College Math Teaching

June 19, 2015

Scientific American article about finite simple groups

Filed under: advanced mathematics, algebra, mathematician — Tags: , — collegemathteaching @ 2:42 pm

For those of you who are a bit rusty: a finite group is a group that has a finite number of elements. A simple group is one that has no proper non-trivial normal subgroups (that is, only the identity and the whole group are normal subgroups).

It is a theorem that if G is a finite simple group then G falls into one of the following categories:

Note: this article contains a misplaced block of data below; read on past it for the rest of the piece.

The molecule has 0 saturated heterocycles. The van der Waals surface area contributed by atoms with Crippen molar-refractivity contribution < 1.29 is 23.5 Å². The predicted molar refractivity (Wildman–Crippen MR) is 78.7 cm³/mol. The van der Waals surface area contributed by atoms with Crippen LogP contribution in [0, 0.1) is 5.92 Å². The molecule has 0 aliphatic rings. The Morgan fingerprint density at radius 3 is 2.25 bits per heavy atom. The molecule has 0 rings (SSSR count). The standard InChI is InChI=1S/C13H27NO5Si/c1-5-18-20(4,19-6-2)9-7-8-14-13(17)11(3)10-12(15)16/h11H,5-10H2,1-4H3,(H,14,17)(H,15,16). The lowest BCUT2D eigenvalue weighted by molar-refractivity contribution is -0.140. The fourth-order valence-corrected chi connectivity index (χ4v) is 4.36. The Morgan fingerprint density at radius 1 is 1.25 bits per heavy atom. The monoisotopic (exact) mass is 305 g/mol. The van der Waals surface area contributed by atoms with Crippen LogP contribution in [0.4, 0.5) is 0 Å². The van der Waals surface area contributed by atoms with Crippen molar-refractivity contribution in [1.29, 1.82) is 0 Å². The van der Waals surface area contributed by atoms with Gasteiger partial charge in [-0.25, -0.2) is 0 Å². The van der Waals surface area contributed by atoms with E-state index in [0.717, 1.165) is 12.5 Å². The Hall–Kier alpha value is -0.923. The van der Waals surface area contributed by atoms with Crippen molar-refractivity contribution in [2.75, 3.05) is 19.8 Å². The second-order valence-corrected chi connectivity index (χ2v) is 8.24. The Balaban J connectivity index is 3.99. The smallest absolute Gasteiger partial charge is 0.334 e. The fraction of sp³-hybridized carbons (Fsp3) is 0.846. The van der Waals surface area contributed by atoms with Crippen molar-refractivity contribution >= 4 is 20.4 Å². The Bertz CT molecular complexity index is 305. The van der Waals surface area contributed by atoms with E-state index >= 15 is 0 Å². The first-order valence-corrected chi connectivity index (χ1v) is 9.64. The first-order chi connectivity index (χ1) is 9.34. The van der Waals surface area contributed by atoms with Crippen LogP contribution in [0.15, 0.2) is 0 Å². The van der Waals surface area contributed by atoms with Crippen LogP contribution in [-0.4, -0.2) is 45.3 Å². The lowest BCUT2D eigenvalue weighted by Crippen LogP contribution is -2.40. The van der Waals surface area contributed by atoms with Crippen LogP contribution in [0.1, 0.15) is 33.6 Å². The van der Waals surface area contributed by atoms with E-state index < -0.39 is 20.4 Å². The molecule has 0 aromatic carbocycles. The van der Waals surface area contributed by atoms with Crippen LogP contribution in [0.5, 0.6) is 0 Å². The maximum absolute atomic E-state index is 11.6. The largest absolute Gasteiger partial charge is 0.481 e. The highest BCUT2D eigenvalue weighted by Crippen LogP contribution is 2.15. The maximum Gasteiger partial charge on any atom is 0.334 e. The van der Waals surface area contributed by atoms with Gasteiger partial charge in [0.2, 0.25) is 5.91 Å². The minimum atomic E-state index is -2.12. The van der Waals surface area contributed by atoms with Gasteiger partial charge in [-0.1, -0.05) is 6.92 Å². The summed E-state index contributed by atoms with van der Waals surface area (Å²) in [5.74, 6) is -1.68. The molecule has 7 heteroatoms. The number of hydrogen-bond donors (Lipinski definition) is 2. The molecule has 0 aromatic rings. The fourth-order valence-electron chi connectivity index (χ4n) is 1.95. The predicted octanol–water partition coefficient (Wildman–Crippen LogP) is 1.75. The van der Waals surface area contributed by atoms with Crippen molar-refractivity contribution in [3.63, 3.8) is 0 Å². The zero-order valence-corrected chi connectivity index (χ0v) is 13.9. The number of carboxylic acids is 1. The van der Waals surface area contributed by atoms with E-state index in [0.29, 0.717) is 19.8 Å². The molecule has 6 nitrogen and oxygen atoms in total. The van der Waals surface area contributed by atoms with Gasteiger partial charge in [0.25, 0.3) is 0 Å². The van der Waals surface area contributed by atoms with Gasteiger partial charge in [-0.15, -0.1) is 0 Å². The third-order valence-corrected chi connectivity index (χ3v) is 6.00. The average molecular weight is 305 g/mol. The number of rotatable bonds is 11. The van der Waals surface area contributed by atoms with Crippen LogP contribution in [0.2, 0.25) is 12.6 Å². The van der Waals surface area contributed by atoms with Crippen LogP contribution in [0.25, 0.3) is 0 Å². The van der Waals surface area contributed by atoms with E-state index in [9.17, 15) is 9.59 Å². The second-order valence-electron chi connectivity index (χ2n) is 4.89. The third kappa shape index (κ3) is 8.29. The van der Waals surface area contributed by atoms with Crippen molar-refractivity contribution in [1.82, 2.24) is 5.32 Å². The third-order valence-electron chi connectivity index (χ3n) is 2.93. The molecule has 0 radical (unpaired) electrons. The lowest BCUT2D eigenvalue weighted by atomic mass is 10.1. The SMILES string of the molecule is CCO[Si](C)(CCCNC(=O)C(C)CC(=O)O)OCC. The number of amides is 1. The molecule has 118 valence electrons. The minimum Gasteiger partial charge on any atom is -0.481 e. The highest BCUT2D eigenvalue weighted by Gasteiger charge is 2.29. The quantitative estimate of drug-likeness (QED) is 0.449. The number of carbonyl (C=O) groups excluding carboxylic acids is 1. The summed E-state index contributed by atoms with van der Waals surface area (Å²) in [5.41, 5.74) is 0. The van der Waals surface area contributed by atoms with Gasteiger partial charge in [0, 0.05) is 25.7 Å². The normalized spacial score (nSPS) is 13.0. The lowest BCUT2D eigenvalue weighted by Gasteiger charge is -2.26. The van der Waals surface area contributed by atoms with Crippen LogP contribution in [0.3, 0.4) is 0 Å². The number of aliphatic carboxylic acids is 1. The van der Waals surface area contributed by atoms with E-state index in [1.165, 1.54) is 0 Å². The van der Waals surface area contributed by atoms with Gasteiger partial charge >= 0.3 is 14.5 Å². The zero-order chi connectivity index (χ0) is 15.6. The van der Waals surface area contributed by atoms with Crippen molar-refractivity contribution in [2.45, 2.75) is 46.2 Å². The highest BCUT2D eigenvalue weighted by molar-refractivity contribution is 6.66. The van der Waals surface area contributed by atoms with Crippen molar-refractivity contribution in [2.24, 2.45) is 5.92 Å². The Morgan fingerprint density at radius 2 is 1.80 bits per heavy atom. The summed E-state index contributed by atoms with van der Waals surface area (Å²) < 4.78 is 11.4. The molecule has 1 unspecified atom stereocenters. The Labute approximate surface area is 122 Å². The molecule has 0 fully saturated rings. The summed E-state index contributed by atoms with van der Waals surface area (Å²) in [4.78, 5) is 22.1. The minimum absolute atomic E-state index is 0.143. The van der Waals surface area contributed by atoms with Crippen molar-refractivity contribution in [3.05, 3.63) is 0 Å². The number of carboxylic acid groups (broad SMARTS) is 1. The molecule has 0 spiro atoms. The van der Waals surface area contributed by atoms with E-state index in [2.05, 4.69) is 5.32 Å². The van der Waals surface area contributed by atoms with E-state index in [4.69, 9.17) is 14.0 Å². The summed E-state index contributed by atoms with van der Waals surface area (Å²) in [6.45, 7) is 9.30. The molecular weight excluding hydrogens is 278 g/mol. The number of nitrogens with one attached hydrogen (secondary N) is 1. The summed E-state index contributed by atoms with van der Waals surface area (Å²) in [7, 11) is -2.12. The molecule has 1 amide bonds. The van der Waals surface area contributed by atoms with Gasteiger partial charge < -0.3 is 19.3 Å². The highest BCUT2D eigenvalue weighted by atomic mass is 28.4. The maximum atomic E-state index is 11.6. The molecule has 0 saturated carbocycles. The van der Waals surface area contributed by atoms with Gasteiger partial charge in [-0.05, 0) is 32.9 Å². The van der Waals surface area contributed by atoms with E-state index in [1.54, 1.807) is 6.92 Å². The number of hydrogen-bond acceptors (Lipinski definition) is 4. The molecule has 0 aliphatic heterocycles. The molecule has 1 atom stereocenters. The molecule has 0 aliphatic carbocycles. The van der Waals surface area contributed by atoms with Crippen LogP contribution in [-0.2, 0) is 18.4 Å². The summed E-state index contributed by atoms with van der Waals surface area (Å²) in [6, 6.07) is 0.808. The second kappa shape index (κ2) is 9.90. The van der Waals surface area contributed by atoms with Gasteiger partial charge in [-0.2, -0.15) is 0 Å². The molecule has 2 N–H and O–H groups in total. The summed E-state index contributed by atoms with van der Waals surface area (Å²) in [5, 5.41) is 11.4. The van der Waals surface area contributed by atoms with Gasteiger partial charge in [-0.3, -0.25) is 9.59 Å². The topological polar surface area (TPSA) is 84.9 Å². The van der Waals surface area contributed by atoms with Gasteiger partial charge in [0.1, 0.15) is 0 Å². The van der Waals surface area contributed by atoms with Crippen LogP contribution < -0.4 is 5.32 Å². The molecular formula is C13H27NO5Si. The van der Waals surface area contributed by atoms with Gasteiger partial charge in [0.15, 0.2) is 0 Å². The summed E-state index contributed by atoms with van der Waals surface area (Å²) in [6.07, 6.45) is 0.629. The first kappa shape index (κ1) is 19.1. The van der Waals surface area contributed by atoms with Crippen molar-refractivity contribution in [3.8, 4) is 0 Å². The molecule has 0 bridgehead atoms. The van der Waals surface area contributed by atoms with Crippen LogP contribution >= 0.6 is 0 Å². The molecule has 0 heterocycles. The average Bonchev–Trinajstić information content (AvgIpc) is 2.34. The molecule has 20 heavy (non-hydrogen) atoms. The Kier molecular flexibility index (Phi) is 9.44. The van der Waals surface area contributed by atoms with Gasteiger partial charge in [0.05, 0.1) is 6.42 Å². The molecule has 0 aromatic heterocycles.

1. Cyclic (of prime order, of course)
2. Alternating (and not isomorphic to A_4 of course)
3. A member of a subclass of Lie Groups
4. One of 26 other groups that don’t fall into 1, 2 or 3.

Scientific American has a nice article about this theorem and the effort to get it written down and understood; the problem is that the proof of such a theorem is far from simple; it spans literally hundreds of research articles and would take thousands of pages to be complete. And, those who have an understanding of this result are aging and won’t be with us forever.

Here is a link to the preview of the article; if you don’t subscribe to SA it is probably in your library.

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